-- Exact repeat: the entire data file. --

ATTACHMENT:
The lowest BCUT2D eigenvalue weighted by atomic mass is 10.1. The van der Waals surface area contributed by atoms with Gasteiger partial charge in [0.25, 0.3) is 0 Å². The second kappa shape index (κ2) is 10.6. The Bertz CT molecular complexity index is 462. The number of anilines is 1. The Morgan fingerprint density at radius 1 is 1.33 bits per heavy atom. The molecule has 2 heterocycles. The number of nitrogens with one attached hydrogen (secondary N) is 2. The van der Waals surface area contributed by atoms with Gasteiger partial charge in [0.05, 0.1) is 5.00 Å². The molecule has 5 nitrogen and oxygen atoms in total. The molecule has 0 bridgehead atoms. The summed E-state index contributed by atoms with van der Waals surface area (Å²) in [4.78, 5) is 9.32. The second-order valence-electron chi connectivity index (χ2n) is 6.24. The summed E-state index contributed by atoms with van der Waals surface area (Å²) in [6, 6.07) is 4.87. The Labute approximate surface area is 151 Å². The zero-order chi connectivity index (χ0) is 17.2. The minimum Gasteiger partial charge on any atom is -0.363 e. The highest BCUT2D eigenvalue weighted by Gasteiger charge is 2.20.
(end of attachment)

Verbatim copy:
The lowest BCUT2D eigenvalue weighted by atomic mass is 10.1. The van der Waals surface area contributed by atoms with Gasteiger partial charge in [0.25, 0.3) is 0 Å². The second kappa shape index (κ2) is 10.6. The Bertz CT molecular complexity index is 462. The number of anilines is 1. The Morgan fingerprint density at radius 1 is 1.33 bits per heavy atom. The molecule has 2 heterocycles. The number of nitrogens with one attached hydrogen (secondary N) is 2. The van der Waals surface area contributed by atoms with Gasteiger partial charge in [0.05, 0.1) is 5.00 Å². The molecule has 5 nitrogen and oxygen atoms in total. The molecule has 0 bridgehead atoms. The summed E-state index contributed by atoms with van der Waals surface area (Å²) in [4.78, 5) is 9.32. The second-order valence-electron chi connectivity index (χ2n) is 6.24. The summed E-state index contributed by atoms with van der Waals surface area (Å²) in [6, 6.07) is 4.87. The Labute approximate surface area is 151 Å². The zero-order chi connectivity index (χ0) is 17.2. The minimum Gasteiger partial charge on any atom is -0.363 e. The highest BCUT2D eigenvalue weighted by Gasteiger charge is 2.20.